Recycling Of Batteries: 70 Percent Of Lithium Recovered


Recovering up to 70 percent of lithium from battery waste without corrosive chemicals, high temperatures, and prior sorting of materials being required: This is achieved by a recycling method developed by Karlsruhe Institute of Technology (KIT). The method combines mechanical processes with chemical reactions and enables inexpensive, energy-efficient, and environmentally compatible recycling of any type of lithium-ion batteries. The results are reported in Nature Communications Chemistry. 

Lithium-ion batteries are omnipresent in our life. They are not only used for wireless power supply of notebooks, smartphones, toys, remote controls, and other small devices, but also are the most important energy storage systems for the rapidly growing electric mobility sector. Increasing use of these batteries eventually results in the need for economically and ecologically sustainable recycling methods.

Presently, mainly nickel and cobalt, copper and aluminum, as well as steel are recovered from battery waste for reuse. Lithium recovery still is expensive and hardly profitable. Existing recovery methods mostly are of metallurgical character and consume a lot of energy and/or produce hazardous by-products. In contrast to this, mechanochemical approaches based on mechanical processes to induce chemical reactions promise to reach a higher yield and sustainability with a smaller expenditure.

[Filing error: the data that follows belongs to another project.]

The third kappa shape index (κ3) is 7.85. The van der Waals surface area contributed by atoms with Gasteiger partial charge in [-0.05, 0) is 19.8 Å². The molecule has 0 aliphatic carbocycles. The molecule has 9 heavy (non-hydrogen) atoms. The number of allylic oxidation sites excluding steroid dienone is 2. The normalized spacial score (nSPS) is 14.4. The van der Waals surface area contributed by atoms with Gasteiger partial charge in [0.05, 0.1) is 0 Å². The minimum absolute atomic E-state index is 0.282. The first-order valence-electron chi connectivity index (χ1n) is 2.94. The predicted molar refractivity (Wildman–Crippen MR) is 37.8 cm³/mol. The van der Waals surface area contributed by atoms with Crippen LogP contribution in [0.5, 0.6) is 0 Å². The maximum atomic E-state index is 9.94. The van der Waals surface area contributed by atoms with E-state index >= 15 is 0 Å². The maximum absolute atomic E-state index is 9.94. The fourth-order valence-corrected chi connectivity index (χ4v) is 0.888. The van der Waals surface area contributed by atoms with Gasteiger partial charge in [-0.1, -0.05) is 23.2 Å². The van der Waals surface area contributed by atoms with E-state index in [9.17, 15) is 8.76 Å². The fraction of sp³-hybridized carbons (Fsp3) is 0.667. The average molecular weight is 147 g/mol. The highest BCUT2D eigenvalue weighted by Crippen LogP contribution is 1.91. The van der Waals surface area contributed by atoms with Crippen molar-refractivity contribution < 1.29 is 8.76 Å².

Suited for Various Cathode Materials

Such a method has now been developed by the Energy Storage Systems Department of KIT’s Institute for Applied Materials (IAM-ESS), the Helmholtz Institute Ulm for Electrochemical Energy Storage (HIU) established by KIT in cooperation with Ulm University, and EnBW Energie Baden-Württemberg AG. It is presented in Nature Communications Chemistry.

The method reaches a lithium recovery rate of up to 70 percent without corrosive chemicals, high temperatures, and prior sorting of materials being required.

“The method can be applied for recovering lithium from cathode materials of various chemical compositions and, hence, for a large range of commercially available lithium-ion batteries,” says Dr. Oleksandr Dolotko of IAM-ESS and HIU, the first author of the publication. “It enables inexpensive, energy-efficient, and environmentally compatible recycling.”

Reaction at Room Temperature 

The researchers use aluminum as reducing agent in the mechanochemical reaction. As aluminum is already contained in the cathode, no additional substances are required. The method works as follows: First, the battery waste is ground. Then, this material reacts with aluminum to metallic composites with water-soluble lithium compounds. Lithium is recovered by dissolving these compounds in water and subsequent heating to make the water evaporate.

As the mechanochemical reaction takes place at ambient temperature and pressure, the method is highly energy-efficient. Another advantage is its simplicity, which will facilitate use on an industrial scale, as large amounts of batteries will have to be recycled in the near future already.

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